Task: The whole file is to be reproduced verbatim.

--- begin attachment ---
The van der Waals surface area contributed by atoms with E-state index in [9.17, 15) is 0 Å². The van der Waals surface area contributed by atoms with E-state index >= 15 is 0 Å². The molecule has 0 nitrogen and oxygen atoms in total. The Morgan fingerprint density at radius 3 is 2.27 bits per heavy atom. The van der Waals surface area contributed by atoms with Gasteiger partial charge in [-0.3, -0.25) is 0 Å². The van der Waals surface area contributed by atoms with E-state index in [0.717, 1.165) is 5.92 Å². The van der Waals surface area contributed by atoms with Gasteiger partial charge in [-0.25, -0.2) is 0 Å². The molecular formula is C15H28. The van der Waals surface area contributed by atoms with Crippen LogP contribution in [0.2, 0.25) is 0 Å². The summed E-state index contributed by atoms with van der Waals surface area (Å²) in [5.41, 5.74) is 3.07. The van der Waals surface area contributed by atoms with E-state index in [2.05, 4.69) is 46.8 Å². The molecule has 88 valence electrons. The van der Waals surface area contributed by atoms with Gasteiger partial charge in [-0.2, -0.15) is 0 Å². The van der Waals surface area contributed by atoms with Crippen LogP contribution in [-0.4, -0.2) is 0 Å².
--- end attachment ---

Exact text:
The van der Waals surface area contributed by atoms with E-state index in [9.17, 15) is 0 Å². The van der Waals surface area contributed by atoms with E-state index >= 15 is 0 Å². The molecule has 0 nitrogen and oxygen atoms in total. The Morgan fingerprint density at radius 3 is 2.27 bits per heavy atom. The van der Waals surface area contributed by atoms with Gasteiger partial charge in [-0.3, -0.25) is 0 Å². The van der Waals surface area contributed by atoms with E-state index in [0.717, 1.165) is 5.92 Å². The van der Waals surface area contributed by atoms with Gasteiger partial charge in [-0.25, -0.2) is 0 Å². The molecular formula is C15H28. The van der Waals surface area contributed by atoms with Crippen LogP contribution in [0.2, 0.25) is 0 Å². The summed E-state index contributed by atoms with van der Waals surface area (Å²) in [5.41, 5.74) is 3.07. The van der Waals surface area contributed by atoms with E-state index in [2.05, 4.69) is 46.8 Å². The molecule has 88 valence electrons. The van der Waals surface area contributed by atoms with Gasteiger partial charge in [-0.2, -0.15) is 0 Å². The van der Waals surface area contributed by atoms with Crippen LogP contribution in [-0.4, -0.2) is 0 Å².